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Oregon State University – CS430 Intro to AI (c) 2003 Thomas G. Dietterich and Devika Subramanian1 Agents and Environments.

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Presentation on theme: "Oregon State University – CS430 Intro to AI (c) 2003 Thomas G. Dietterich and Devika Subramanian1 Agents and Environments."— Presentation transcript:

1 Oregon State University – CS430 Intro to AI (c) 2003 Thomas G. Dietterich and Devika Subramanian1 Agents and Environments

2 Oregon State University – CS430 Intro to AI (c) 2003 Thomas G. Dietterich and Devika Subramanian2 Example: Vacuum Cleaner Agent  agent: robot vacuum cleaner  environment: floors of your apartment  sensors: dirt sensor: detects when floor in front of robot is dirty bump sensor: detects when it has bumped into something power sensor: measures amount of power in battery bag sensor: amount of space remaining in dirt bag  effectors: motorized wheels suction motor plug into wall? empty dirt bag?  percepts: “Floor is dirty”  actions: “Forward, 0.5 ft/sec”

3 Oregon State University – CS430 Intro to AI (c) 2003 Thomas G. Dietterich and Devika Subramanian3 Rational Agent  Performance Measure: Criteria for determining the quality of an agent’s behavior Example: dirt collected in 8 hour shift  Avoiding Omniscience An omniscient agent is one that can predict the future perfectly. We don’t want this!  Agent: Mapping from percept sequences to actions

4 Oregon State University – CS430 Intro to AI (c) 2003 Thomas G. Dietterich and Devika Subramanian4 Defn: Ideal Rational Agent  For each percept sequence, choose the action that maximizes the expected value of the performance measure given only builtin knowledge and the percept sequence

5 Oregon State University – CS430 Intro to AI (c) 2003 Thomas G. Dietterich and Devika Subramanian5 Policies  Policy: A mapping from percept sequences to actions  Agent programming: designing and implementing good policies  Policies can be designed and implemented in many ways: Tables Rules Search algorithms Learning algorithms

6 Oregon State University – CS430 Intro to AI (c) 2003 Thomas G. Dietterich and Devika Subramanian6 Implementing Agents Using Tables  Problems:  Space: For chess this would require entries  Design difficulty: The designer would have to anticipate how the agent should respond to every possible percept sequence

7 Oregon State University – CS430 Intro to AI (c) 2003 Thomas G. Dietterich and Devika Subramanian7 Avoiding Tables  Compact Representations of the Table. Many cells in the table will be identical. Irrelevant Percepts: Example: If the car in front of you slows down, you should apply the breaks. The color and model of the car, the music on the radio, the weather, and so on, are all irrelevant. Markov Environments: Example: In chess, only the current board position matters, so all previous percepts dictate the same move. Environments where this is always true are called Markov Environments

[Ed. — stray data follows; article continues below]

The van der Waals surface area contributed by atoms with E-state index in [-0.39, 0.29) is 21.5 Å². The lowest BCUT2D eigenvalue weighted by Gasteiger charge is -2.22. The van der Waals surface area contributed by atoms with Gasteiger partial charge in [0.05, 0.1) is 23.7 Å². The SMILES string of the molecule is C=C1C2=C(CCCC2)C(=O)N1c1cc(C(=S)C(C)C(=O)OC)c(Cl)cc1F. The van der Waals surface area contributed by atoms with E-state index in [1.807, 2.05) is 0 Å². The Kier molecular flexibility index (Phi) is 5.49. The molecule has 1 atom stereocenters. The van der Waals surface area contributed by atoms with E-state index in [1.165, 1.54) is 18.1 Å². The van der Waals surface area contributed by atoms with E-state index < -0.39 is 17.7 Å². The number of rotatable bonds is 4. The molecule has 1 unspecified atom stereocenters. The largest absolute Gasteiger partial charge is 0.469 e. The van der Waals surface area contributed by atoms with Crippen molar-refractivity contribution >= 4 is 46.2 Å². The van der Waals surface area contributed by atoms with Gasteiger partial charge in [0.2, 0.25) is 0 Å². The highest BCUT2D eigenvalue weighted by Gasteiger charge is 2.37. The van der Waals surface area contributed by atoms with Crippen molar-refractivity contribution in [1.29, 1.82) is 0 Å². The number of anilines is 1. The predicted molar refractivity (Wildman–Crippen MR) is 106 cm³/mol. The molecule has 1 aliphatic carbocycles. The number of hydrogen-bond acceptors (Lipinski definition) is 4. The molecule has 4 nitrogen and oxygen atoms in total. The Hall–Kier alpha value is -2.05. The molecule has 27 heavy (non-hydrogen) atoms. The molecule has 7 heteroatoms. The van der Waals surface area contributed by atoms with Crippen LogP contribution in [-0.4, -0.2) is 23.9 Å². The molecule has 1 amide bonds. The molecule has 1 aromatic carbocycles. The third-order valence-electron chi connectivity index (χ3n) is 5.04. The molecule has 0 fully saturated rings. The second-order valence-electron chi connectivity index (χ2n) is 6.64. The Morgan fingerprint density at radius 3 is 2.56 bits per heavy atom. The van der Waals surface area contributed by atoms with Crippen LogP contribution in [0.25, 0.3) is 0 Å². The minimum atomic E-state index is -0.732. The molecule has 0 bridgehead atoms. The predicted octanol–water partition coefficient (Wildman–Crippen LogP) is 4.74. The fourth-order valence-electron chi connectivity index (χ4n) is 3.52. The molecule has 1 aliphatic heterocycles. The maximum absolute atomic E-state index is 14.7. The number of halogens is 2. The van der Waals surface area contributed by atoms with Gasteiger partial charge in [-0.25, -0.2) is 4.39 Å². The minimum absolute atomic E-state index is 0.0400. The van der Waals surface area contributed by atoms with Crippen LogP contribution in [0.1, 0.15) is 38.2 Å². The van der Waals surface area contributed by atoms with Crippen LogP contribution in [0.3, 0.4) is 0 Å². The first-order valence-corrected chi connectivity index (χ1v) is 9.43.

8 Oregon State University – CS430 Intro to AI (c) 2003 Thomas G. Dietterich and Devika Subramanian8 Example of Compact Representation: Implementing Agents using Rules If car-in-front-is-braking then initiate-braking

9 Oregon State University – CS430 Intro to AI (c) 2003 Thomas G. Dietterich and Devika Subramanian9 Avoiding Tables (2)  Summarizing the Percept Sequence By analyzing the sequence, we can compute a model of the current state of the world. With this state, the agent can act as if the world is a Markov environment PerceptsModel Percept Summarizer Policy

10 Oregon State University – CS430 Intro to AI (c) 2003 Thomas G. Dietterich and Devika Subramanian10 Summarizing Percepts as Environment Model

11 Oregon State University – CS430 Intro to AI (c) 2003 Thomas G. Dietterich and Devika Subramanian11 Pseudo-Code

12 Oregon State University – CS430 Intro to AI (c) 2003 Thomas G. Dietterich and Devika Subramanian12 Goal-Based Agents  Generate possible sequences of actions  Predict resulting states  Assess goals in each resulting state  Choose an action that will achieve the goal  We can reprogram the agent simply by changing the goals